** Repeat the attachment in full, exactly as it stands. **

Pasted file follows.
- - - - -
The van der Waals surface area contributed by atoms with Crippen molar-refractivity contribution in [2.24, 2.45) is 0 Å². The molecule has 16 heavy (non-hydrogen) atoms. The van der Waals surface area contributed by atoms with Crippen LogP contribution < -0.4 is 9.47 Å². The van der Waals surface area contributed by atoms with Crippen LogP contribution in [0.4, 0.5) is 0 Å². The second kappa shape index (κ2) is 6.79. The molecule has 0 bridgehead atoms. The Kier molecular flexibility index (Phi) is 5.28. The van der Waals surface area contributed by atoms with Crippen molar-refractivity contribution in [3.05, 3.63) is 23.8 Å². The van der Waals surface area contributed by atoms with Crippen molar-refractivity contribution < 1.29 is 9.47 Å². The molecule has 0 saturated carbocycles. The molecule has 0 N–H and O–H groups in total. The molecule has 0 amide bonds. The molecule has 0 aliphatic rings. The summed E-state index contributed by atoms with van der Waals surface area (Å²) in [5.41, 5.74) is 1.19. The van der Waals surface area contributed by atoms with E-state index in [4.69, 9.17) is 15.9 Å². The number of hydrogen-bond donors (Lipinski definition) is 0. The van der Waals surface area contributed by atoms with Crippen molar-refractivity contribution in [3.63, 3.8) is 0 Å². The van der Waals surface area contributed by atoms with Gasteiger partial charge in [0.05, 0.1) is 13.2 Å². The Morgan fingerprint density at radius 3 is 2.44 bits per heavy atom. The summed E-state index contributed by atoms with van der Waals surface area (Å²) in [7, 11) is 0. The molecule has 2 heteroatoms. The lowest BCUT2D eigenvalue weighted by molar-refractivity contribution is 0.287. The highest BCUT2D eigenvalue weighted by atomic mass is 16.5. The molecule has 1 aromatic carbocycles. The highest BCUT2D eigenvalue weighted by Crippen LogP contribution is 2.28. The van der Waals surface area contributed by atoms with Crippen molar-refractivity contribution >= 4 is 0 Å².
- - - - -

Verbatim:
The van der Waals surface area contributed by atoms with Crippen molar-refractivity contribution in [2.24, 2.45) is 0 Å². The molecule has 16 heavy (non-hydrogen) atoms. The van der Waals surface area contributed by atoms with Crippen LogP contribution < -0.4 is 9.47 Å². The van der Waals surface area contributed by atoms with Crippen LogP contribution in [0.4, 0.5) is 0 Å². The second kappa shape index (κ2) is 6.79. The molecule has 0 bridgehead atoms. The Kier molecular flexibility index (Phi) is 5.28. The van der Waals surface area contributed by atoms with Crippen molar-refractivity contribution in [3.05, 3.63) is 23.8 Å². The van der Waals surface area contributed by atoms with Crippen molar-refractivity contribution < 1.29 is 9.47 Å². The molecule has 0 saturated carbocycles. The molecule has 0 N–H and O–H groups in total. The molecule has 0 amide bonds. The molecule has 0 aliphatic rings. The summed E-state index contributed by atoms with van der Waals surface area (Å²) in [5.41, 5.74) is 1.19. The van der Waals surface area contributed by atoms with E-state index in [4.69, 9.17) is 15.9 Å². The number of hydrogen-bond donors (Lipinski definition) is 0. The van der Waals surface area contributed by atoms with Crippen molar-refractivity contribution in [3.63, 3.8) is 0 Å². The van der Waals surface area contributed by atoms with Gasteiger partial charge in [0.05, 0.1) is 13.2 Å². The Morgan fingerprint density at radius 3 is 2.44 bits per heavy atom. The summed E-state index contributed by atoms with van der Waals surface area (Å²) in [7, 11) is 0. The molecule has 2 heteroatoms. The lowest BCUT2D eigenvalue weighted by molar-refractivity contribution is 0.287. The highest BCUT2D eigenvalue weighted by atomic mass is 16.5. The molecule has 1 aromatic carbocycles. The highest BCUT2D eigenvalue weighted by Crippen LogP contribution is 2.28. The van der Waals surface area contributed by atoms with Crippen molar-refractivity contribution >= 4 is 0 Å².